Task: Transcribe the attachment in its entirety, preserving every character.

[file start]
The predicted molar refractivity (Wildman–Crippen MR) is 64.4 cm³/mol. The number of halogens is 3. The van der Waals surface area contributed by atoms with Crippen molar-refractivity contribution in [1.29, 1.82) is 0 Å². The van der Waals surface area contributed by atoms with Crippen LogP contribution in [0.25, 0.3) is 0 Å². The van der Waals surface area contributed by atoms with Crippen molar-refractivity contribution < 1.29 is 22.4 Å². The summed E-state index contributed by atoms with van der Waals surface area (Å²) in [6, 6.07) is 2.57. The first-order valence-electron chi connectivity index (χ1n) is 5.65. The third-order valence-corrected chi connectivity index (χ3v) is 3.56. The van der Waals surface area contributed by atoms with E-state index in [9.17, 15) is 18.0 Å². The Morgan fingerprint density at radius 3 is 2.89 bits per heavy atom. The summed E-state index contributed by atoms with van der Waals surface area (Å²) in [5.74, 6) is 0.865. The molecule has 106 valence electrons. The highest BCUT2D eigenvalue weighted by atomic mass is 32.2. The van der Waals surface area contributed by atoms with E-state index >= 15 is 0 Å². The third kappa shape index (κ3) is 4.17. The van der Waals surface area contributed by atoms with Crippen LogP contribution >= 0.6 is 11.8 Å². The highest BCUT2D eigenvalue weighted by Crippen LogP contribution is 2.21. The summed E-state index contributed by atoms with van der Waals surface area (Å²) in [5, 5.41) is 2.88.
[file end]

The predicted molar refractivity (Wildman–Crippen MR) is 64.4 cm³/mol. The number of halogens is 3. The van der Waals surface area contributed by atoms with Crippen molar-refractivity contribution in [1.29, 1.82) is 0 Å². The van der Waals surface area contributed by atoms with Crippen LogP contribution in [0.25, 0.3) is 0 Å². The van der Waals surface area contributed by atoms with Crippen molar-refractivity contribution < 1.29 is 22.4 Å². The summed E-state index contributed by atoms with van der Waals surface area (Å²) in [6, 6.07) is 2.57. The first-order valence-electron chi connectivity index (χ1n) is 5.65. The third-order valence-corrected chi connectivity index (χ3v) is 3.56. The van der Waals surface area contributed by atoms with E-state index in [9.17, 15) is 18.0 Å². The Morgan fingerprint density at radius 3 is 2.89 bits per heavy atom. The summed E-state index contributed by atoms with van der Waals surface area (Å²) in [5.74, 6) is 0.865. The molecule has 106 valence electrons. The highest BCUT2D eigenvalue weighted by atomic mass is 32.2. The van der Waals surface area contributed by atoms with E-state index >= 15 is 0 Å². The third kappa shape index (κ3) is 4.17. The van der Waals surface area contributed by atoms with Crippen LogP contribution >= 0.6 is 11.8 Å². The highest BCUT2D eigenvalue weighted by Crippen LogP contribution is 2.21. The summed E-state index contributed by atoms with van der Waals surface area (Å²) in [5, 5.41) is 2.88.